Rocco Tripaldi

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Hello. My name is Rocco Tripaldi and I work for Automattic helping to make Jetpack awesome. I launched this website in May, 2013 as a place to store my family recipes, and to showcase some of my favorite software projects that I’ve worked on.

In addition to cooking up food and computer code, I also enjoy:

  • my lovely wife is an actress and playwright
  •  I got a BA in Graphic Communications
  •  I’v been playing since 1992, and I need to do it more!
  • Disc Golf, Mountain Biking, Hiking, Cat Petting
 

BruteProtect + Jetpack

I'm thrilled to report that, at the end of August 2014, Automattic acquired BruteProtect, a WordPress plugin that I'd been working on for the past 2 years or so. As part of the aquisition, founder Sam Hotchkiss, and the rest of the team were welcomed into the company behind WordPress! We will join the Jetpack team to integrate our brute force protection and help out with some other big changes. I'm so excited.

Listening to: My starred playlist on Spotify

 

Code

Jetpack

Jetpack is a WordPress plugin that supercharges your self-hosted website with the best features from WordPress.com. I started with this lovely team in August 2014 to help integrate some brute force protection and build some cool new features.

<span> paintings

These bizarre paintings are from the mind of Chris Sullivan, an artist who works in Portland, Maine. Blending HTML code and art was pretty time consuming for Chris. I made his life a bit easier by building an online tool that auto-generates the HTML.

BruteProtect

BruteProtect is a WordPress plugin that offers protection against brute force attacks. I signed on as a contributor to this plugin in May 2013. In the spring of 2014, we launched a premium version of the plugin, which can be found at my.bruteprotect.com. In August 2014, we were acquired by Automattic, the company behind WordPress.

Valuate

Valuate is an art project by Chris Sullivan, an artist who works in Portland, Maine. The project has an online presence, which allows the public at large to collaborate. We are currently looking for a gallery to show Valuate.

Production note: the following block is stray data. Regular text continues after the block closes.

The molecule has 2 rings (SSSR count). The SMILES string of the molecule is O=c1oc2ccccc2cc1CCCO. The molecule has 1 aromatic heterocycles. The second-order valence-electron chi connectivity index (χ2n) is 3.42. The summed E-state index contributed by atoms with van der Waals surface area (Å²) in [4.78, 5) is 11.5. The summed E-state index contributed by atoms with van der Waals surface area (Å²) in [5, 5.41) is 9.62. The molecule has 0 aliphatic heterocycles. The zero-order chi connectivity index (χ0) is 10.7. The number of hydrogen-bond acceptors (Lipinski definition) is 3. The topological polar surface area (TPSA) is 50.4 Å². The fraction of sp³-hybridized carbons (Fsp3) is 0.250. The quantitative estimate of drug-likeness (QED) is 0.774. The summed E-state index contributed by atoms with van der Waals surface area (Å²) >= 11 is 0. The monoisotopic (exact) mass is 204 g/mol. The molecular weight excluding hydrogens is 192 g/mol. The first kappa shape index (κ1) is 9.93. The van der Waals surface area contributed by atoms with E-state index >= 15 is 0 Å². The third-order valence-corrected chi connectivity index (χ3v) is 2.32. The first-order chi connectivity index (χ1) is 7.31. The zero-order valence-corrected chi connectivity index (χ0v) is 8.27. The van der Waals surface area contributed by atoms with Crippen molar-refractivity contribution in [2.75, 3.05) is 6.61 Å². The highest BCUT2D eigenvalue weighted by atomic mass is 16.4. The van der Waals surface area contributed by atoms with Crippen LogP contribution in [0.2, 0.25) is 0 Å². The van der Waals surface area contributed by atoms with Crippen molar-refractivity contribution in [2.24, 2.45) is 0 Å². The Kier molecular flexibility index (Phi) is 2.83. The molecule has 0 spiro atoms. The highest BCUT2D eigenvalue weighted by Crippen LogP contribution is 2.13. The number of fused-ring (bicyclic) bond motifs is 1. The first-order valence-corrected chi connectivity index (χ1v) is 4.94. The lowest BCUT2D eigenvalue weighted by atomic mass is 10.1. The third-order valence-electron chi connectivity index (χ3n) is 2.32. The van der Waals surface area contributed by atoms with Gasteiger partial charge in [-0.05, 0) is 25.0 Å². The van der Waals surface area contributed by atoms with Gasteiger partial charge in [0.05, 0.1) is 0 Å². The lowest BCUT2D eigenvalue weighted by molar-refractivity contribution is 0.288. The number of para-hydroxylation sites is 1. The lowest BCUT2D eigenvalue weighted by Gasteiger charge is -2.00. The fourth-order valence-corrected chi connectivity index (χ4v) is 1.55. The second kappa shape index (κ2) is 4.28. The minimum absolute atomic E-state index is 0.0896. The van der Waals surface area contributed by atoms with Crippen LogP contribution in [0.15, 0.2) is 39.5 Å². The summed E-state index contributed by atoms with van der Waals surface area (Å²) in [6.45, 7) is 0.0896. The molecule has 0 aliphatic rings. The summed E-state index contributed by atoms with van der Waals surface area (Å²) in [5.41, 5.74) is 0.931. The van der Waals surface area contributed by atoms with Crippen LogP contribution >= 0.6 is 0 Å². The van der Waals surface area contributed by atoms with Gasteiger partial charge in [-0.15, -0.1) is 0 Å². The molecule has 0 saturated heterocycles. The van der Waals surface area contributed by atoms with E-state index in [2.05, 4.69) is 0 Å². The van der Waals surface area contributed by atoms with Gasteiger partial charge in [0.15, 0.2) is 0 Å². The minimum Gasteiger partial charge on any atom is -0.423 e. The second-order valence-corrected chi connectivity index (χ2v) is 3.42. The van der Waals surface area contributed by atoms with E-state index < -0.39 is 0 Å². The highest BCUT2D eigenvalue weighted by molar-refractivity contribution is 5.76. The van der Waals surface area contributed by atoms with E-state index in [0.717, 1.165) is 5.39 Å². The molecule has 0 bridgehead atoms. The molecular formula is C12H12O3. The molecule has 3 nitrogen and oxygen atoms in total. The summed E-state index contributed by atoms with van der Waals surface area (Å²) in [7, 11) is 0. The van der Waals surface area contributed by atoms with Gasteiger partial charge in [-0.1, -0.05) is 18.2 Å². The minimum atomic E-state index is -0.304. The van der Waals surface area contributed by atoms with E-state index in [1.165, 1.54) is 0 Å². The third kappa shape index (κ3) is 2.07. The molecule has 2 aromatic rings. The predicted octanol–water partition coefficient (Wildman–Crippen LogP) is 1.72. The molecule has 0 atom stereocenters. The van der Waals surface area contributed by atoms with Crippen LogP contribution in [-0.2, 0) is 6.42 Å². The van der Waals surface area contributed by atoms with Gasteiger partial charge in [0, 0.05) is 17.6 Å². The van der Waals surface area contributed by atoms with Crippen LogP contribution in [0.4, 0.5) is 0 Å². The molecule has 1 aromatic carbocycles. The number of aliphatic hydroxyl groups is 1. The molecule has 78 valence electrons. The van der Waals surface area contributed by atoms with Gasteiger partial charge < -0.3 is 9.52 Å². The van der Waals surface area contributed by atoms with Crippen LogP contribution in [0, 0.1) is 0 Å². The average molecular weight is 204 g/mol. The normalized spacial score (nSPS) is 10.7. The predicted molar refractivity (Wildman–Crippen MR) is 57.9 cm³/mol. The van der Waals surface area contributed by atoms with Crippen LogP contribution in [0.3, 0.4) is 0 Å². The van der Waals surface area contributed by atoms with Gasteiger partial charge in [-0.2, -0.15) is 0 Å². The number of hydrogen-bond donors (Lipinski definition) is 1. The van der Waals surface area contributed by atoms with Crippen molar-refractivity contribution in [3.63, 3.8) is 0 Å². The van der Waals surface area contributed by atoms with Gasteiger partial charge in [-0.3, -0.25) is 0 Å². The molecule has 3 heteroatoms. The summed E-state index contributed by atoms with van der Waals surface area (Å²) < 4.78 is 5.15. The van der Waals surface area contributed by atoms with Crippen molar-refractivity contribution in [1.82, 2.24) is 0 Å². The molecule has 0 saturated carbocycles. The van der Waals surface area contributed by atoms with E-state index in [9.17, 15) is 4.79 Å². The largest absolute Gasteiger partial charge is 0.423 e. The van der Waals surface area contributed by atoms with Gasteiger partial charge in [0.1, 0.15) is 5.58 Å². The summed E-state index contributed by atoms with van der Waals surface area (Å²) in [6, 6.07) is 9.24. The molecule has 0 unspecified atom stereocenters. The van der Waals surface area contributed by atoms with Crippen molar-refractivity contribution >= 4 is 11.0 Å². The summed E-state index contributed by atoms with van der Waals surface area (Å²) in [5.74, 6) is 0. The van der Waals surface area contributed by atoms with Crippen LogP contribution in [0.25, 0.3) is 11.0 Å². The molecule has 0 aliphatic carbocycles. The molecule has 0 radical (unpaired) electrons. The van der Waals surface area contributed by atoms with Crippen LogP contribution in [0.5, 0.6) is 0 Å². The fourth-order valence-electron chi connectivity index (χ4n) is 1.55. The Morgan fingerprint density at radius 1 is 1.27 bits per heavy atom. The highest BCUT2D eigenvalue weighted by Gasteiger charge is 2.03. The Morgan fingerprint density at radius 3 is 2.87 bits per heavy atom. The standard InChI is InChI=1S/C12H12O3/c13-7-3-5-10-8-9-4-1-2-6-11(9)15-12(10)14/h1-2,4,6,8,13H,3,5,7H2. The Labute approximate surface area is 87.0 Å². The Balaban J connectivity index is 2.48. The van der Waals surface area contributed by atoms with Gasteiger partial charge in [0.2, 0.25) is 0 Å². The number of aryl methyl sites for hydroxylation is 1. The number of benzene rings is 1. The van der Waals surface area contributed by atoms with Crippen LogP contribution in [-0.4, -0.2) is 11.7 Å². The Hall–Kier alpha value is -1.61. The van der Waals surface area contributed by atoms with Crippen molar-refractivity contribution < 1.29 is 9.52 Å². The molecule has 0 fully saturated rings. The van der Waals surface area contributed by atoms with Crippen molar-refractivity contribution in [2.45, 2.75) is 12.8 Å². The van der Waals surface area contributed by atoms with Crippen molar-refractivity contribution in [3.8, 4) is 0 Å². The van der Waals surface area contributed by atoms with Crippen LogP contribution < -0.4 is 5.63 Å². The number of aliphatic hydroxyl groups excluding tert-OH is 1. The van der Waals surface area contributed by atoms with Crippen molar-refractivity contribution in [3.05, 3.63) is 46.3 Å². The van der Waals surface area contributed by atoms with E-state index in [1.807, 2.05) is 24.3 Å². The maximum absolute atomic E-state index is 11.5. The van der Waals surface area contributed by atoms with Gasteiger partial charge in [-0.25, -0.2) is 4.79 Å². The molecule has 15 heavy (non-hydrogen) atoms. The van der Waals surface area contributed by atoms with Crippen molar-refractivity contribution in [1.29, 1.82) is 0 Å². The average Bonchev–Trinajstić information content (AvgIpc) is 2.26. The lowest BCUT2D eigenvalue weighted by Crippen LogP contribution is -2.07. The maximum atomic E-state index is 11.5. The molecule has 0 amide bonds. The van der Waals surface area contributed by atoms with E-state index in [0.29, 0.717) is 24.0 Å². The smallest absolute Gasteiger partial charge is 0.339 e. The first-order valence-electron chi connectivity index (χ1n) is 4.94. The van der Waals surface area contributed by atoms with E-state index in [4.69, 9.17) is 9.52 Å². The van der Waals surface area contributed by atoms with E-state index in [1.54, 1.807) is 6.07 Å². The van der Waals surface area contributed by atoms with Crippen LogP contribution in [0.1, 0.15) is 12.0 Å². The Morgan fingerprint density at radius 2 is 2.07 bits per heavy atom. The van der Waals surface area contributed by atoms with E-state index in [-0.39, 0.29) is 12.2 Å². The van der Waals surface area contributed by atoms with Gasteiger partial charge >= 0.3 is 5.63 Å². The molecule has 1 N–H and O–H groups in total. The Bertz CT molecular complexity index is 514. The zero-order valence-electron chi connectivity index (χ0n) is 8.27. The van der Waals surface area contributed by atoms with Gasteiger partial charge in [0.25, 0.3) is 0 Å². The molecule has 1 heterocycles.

Flight of Phrase

Flight of Phrase is my first jQuery plugin published on June 16, 2013. Use the links below to learn more. Approximate download count: 675.

 

Contact

Happy to Help

  • rocco@automattic.com
  • rocco.tripaldi1

Recipes

← Return to Italy.

Easy Pea-sy Pasta

Serves 2 as a main course, or 4 as a side dish

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I invented this recipe when Megan and I were having a tough money month. We had to hold back spending and eat some cheaper meals. That month, I became something of an expert on making yummy and nutritious meals on a budget. This one calls for a bit of white wine which is nice to have around when times are tough. I prefer a nice Pinot Grigio. And for the cheese, use inexpensive, pre-grated Parmigiano from a jar. Of course, if you want to elevate the dish, use fresh grated Reggiano.

In September 2013, I tried adding bacon bits just for the heck of it. It was radical. You should try them too. Most super markets sell pre-cooked, pre-crumbled bacon bits in the salad dressing aisle.

 

Ingredients

  • 2 tablespoons of olive oil
  • 2 oz bacon bits (optional)
  • 2 tablespoons of butter
  • 3 cloves of garlic (or more if you are garlic obsessed like me)
  • A dash or two of crushed red pepper flakes
  • Salt & Peppper
  • 1/2 cup of frozen peas
  • 1/2 cup white wine
  • 1/2 chicken stock
  • 1 lb. of orzo pasta
  • 1/2 cup grated Parmigiano cheese (plus more for serving)
  • 1 small bunch of fresh parsley
  1. Cook your orzo in a pot of salted water until al dente. Pre-heat an other large pot over medium heat.
  2. Finely mince the garlic and parsley leaves.
  3. Add the olive oil and butter to the heated pot. Season with 1/2 teaspoon each of salt and pepper, and a few dashes of the red pepper flakes. Stir in the garlic ( and bacon if you are using it ) and cook for about a minute.
  4. Stir in the frozen peas, raise the heat to medium high and cook until the peas are warmed all the way through. About two minutes.
  5. Add the wine and simmer until most of the wine is evaporated, about two minutes.
  6. Add the chicken stock, bring to a simmer and add the cooked pasta. Remove from the heat immediately.
  7. Stir in the parsley and Parmigiano. Add more salt and pepper if needed. Serve and enjoy. Sprinkle with more cheese if you so desire.